Evaluating a SaaS company for acquisition can be intimidating if you don’t know what you’re looking for
Building your own SaaS business is often stressful. If you have the equity and you want to dig straight in, acquiring a SaaS business is one of the options you have on the table.
In this post I try to break down how you should evaluate your portfolio of software companies you are about to acquire. Finding that portfolio is a totally different story so we won’t dig into that this time. Instead, let’s try to find a winning formula for the time consuming and costly due diligence.
First, you should get your eyes to churn rates. SME and Enterprise level organizations usually have different variations in their churn numbers – bare that in mind when executing a study. Use common sense if you see churn rates that are less than 20%. 1/5 paying subscriptions gone out of the window is a big loss in any SaaS business.
Second, CLV. Customer lifetime value should give perspective on the question does this company have opportunities to grow and evolve.
Third, CAT. Cost of Acquiring a Customer tells you nicely what sort of growth engine is needed.
Most of us who have been working with SaaS business have seen some copy and paste s**t solutions. You do not want to buy a SaaS without checking the source code and having an expert look at it. What you want to learn from the code is its readability, how well it’s documented, what sort of frameworks there are in use, what is the life cycle of those frameworks and if there are end of life components in use etc. In other words, you want to know how well it’s designed and engineered. If you aren’t that much of a technical person, you often need a technical maestro on this task (give me a call).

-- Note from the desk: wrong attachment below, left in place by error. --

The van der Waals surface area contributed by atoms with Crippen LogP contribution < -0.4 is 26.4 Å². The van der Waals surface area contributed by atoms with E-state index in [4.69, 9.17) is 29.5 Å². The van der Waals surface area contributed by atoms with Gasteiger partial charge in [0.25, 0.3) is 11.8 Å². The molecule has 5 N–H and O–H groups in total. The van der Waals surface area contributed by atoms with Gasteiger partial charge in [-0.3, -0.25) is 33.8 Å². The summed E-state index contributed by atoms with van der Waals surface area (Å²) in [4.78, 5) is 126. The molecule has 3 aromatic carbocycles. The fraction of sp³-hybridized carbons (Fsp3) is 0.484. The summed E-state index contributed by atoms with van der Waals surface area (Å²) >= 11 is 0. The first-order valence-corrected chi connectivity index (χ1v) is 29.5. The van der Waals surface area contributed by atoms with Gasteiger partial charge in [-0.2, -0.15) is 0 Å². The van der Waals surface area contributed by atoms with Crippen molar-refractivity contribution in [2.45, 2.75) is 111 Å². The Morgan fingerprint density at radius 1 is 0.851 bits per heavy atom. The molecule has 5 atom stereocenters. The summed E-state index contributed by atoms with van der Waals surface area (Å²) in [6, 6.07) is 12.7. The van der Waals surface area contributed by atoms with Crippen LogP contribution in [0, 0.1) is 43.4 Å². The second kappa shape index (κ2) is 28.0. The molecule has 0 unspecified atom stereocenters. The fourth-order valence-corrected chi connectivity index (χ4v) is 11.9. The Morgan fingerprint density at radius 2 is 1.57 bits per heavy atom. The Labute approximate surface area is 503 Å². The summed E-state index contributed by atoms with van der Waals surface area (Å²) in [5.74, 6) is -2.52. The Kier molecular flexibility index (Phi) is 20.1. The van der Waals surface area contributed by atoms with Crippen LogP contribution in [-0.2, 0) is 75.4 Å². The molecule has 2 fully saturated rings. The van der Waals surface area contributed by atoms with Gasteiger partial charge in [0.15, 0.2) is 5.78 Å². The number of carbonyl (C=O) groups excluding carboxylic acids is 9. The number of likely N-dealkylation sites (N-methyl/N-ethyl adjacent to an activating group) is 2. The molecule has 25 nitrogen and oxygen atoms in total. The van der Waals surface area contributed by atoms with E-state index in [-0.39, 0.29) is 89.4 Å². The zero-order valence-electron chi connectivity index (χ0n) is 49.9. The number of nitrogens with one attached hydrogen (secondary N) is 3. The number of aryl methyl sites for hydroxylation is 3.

In my experience some SaaS businesses have protected their IP rights far better than others. For this reason, you need to find out the level of your future Intellectual Property rights. This means going through subcontracts and interviewing developers. This is a highly important task as you don’t want to end up with a lawsuit for breaching or using someone else’s technology in your domain without them agreeing to it.
In my opinion, regardless of the field of your business, you should always look at this as an important function. Key metrics in customer support are usually easier to find e.g. Time to Response or NPS. I personally try to find time to go through tickets and sense the vibe from the replies the paying customers and agents are giving. This way I can better understand the quality of the product and learn if the customers are passionate about the product or not.
Like with any business ownership transactions there is a need for proper due diligence process when acquiring a SaaS business but to shorten that and save you tons of money I hope you find this post useful. Need help? Hit me a message!